27. If you support your parents, they do not need to live with you to be claimed as your dependent.
  28. When buying a home, the loan origination fee (points) is deductible on Schedule A.
  29. If you can't deduct points because of insufficient itemized deductions, they can be amortized over the life of the loan, using Form 4562.
  30. Try to avoid penalties by having a sufficient amount of tax withheld or pay estimated taxes. Also, avoid excessive IRA contributions and insufficient IRA distributions.
  31. If you have more than one employer, it is possible that you will have an excess of Social Security tax withheld. If so, you can get a credit for the excess on Form 1040.
  32. If you are self-employed, be sure to take an adjustment for 1/2 of your SE tax, on your Form 1040, and also for any health insurance payments.
  33. If you are self-employed, consider establishing an office in your home to enable you to deduct part of your home expenses.
  34. Changing the number of allowances you claim on a W-4 form will increase your take-home pay, but decrease (any applicable) tax refund when you file your tax return.
  35. If your spouse owes unpaid taxes, child support or student loans which affect your refund when filing jointly, consider applying for injured spouse relief.
  36. Don't overlook the available Education Credits for you and your children.
  37. When withdrawing funds from your IRA before age 59 1/2, to buy a first home or pay qualified education costs, be sure to file Form 5329 to claim the exception from the 10% penalty.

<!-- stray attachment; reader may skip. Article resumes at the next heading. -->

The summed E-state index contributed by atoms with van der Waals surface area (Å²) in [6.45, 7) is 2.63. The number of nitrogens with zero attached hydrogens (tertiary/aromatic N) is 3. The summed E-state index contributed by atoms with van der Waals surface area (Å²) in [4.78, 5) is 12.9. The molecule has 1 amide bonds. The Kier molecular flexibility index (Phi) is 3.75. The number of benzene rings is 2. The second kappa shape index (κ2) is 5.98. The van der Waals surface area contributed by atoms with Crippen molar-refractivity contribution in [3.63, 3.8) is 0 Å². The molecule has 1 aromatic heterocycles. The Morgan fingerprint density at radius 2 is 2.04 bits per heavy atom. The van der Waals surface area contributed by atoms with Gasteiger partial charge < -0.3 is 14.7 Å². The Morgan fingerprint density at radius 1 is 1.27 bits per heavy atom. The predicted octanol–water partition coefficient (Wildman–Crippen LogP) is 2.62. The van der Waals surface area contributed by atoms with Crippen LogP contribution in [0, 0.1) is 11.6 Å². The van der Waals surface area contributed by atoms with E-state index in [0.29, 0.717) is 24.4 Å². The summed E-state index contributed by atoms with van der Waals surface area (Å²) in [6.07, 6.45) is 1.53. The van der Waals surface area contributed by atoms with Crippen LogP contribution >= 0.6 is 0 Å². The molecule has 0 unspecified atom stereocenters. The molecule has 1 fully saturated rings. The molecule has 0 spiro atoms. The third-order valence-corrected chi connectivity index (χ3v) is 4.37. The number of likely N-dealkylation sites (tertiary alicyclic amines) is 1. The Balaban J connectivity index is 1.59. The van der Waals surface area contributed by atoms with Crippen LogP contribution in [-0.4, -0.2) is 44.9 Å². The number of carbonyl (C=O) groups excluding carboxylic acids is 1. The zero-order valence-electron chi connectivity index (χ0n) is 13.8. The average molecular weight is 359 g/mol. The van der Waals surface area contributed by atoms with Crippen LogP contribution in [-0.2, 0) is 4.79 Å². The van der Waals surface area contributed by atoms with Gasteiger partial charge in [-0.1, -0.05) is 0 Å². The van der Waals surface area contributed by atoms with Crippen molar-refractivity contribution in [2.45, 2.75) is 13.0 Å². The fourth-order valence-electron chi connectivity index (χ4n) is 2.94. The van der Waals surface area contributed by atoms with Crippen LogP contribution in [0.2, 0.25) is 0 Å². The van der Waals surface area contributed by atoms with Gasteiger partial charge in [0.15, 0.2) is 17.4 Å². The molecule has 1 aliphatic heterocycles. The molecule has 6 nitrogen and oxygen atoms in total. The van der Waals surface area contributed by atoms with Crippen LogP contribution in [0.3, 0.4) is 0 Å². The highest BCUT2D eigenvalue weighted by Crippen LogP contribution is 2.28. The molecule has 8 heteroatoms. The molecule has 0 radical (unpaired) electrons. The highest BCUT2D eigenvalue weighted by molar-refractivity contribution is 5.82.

38. Consider including tax-exempt municipal bonds in your investment program.
  39. Make sure you complete schedule "H" for all household employees earning more than $1,000/year.
  40. For those who put business miles on a personal auto, make sure you keep a written daily log of business miles.  You will almost always have more mileage if you keep daily track of it and you will also meet the record keeping requirement and not loose your deductions because of lack of recordkeeping.
  41. If you are making an IRA deduction and find you have no tax liability consider making it a nondeductible contribution, thereby converting a portion of your future distributions into nontaxable income; or consider making it a Roth IRA contribution in which the qualifying distributions would be nontaxable.
  42. If you are self-employed and paying for your medical insurance, don't forget a portion of the premium is an adjustment to income with the balance being deductible as a medical itemized deduction.
  43. Don't forget that if you have employer provided child care benefits reported on box 10 of your W-2 that you must file a Form 2441 for Child and Dependent Care Credit or that benefit will become taxable.
  44. If you pay the medical expenses for your children or parents or other close relative, you might be able to deduct those expenses even if they are not your dependents, provided they are dependents just  for medical purposes.
  45. If you are subject to the phase-outs of the Hope Scholarship or Lifetime Learning credits, you might still be eligible for the $4,000 tuition deduction. This deduction is available even if you do not itemize.